It’s a very curious moment. The first phase of the new youth rebellion (for there will soon be another) is winding down, the whole country is frozen over, yesterday’s snow lies on the ground, and here in Putney—like the days after the Icelandic volcano—no planes in the sky under the flight path into Heathrow. In short, blissfully quiet. But the silence is deceptive.
Enter Cage Against The Machine, a ‘campaign to put John Cage’s infamous silent piece, 4’33’, on top of the Christmas charts’—like Rage Against the Machine last year—’and to consign whatever X-Factor effort Simon Cowell chooses to unleash…to mid-chart mediocrity’ (in the words of the music presenter Tom Service, who provides a link to an orchestral version). This episode strikes me as bizarre—a notorious avant garde provocation from more than half a century ago, the absolute negation of pop music, challenging for the pop charts? Even more so when you discover that the Facebook campaign has more than 93,000 likes.
It’s going to be tough, because it’s up against Captain Ska’s Liar Liar, which I mentioned a little while ago as perhaps my favourite among the new spate of agitational videos to have appeared on the web in the last weeks. But the fact that Cage is there at all is extraordinary, and a token of strange rumblings going on under the surface of consumerism.
Liar Liar is a vibrant anthem for the protest movement that has exploded into action over the last few weeks. Cage Against The Machine (check it out on Facebook here, the campaign blog, and blog posts like this one) is a protest against the inanity of one particular programme, but speaks volumes about the cultural angst that also feeds into the wider protest movement. In short, a manifestion of burgeoning dissatisfaction with the values of consumerism—both its tax avoidance and its manipulative practices. Big business has put big store by mastering the dark arts of viral marketing, but both these chart challengers, brimming with the creativity and imagination of a new generation of digital cultural producers, represent something else in their instinct for the internet swarm, which collects interactively beneath the radar of the mainstream media.
Here’s the Guardian video of the recording session of Cage Against The Machine. It’s quite surreal. Some of the musicians crammed into the studio have brought the instruments which they’re not going to play, others are participating by mobile telephone. Some look serious, others jiggle to an internal rhythm, or sway together in a group. You have to watch (and listen) right through to get the full sense of paradox. You have to interrupt your life with the silence which isn’t silent. When 4’33’ was first given in 1952 at Bard College, the sonic background was the woods in the valley below the Catskill Mountains. When I heard it given by David Tudor in London once, it was the fidgeting of the audience and the creaking of the old theatre. When you watch the version given here, it’s mostly system noise. But it’s the system noise behind the system noise which we’re really invited to listen to. You then begin to wonder what other sounds might be heard if you could turn all the system noises off, and what other music you would then begin to hear.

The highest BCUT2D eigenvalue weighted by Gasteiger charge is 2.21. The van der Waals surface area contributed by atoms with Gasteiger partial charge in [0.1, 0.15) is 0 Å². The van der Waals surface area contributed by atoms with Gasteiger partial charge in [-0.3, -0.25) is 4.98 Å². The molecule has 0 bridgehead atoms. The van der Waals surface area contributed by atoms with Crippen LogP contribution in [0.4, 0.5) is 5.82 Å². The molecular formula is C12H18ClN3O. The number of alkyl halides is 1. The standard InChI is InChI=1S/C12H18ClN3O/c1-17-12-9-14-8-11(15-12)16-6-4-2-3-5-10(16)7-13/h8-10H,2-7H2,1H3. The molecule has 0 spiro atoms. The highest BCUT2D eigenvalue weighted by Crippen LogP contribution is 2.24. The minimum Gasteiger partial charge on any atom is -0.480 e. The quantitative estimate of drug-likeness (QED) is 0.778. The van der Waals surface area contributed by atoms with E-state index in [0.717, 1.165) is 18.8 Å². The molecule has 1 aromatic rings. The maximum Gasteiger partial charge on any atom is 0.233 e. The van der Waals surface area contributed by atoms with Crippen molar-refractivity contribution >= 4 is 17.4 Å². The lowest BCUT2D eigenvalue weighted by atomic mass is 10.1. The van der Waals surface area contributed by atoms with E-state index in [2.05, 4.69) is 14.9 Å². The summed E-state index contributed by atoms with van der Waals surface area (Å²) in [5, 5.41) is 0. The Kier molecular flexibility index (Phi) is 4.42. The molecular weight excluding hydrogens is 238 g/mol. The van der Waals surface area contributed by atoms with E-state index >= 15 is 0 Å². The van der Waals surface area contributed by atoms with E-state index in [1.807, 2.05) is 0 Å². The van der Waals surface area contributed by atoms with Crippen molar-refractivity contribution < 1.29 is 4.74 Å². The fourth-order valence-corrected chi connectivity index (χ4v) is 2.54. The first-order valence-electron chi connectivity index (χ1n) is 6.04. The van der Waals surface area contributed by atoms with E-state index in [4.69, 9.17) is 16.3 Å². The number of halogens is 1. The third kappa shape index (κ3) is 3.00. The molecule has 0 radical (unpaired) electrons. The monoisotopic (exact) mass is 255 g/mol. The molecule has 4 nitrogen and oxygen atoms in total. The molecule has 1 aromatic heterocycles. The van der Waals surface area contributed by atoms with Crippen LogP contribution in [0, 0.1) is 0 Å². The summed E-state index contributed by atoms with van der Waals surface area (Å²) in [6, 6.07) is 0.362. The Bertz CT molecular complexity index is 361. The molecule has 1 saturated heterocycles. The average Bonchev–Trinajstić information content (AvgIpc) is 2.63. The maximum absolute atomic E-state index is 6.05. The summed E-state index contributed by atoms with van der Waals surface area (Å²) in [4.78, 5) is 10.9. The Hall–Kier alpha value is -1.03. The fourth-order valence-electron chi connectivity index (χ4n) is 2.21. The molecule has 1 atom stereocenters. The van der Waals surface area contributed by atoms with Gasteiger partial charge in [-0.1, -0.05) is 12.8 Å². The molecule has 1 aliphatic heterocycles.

Cage later wrote how he was inspired by experiencing an anechoic chamber, which he entered ‘not expecting in that silent room to hear two sounds: one high, my nervous system in operation, one low, my blood in circulation. The reason I did not expect to hear those two sounds was that they were set into vibration without any intention on my part…. I found out that silence is not acoustic. It is a change of mind, a turning around. I devoted my music to it. My work became an exploration of non-intention.’ But there’s also another side to it. Service says that ‘according to Kyle Gann’s recent book on 4’33”, Cage may have conceived the idea…as a reaction to a postwar urban America and its near-constant soundtrack of muzak.’ He had ‘cut out an article from the New York Post, which imagines a jukebox with silent singles, giving people the chance to escape the tyranny of continual aural bombardment.’
At all events, I think Cage would be delighted to find himself being taken up in this way, and would approve the anarchist spirit of such digital happenings. So here’s my own tribute, from a film I made almost forty years ago (so help me) in which Robin Ray reads Cage’s performance essay, ‘How to improve the world (you’ll only make matters worse)’: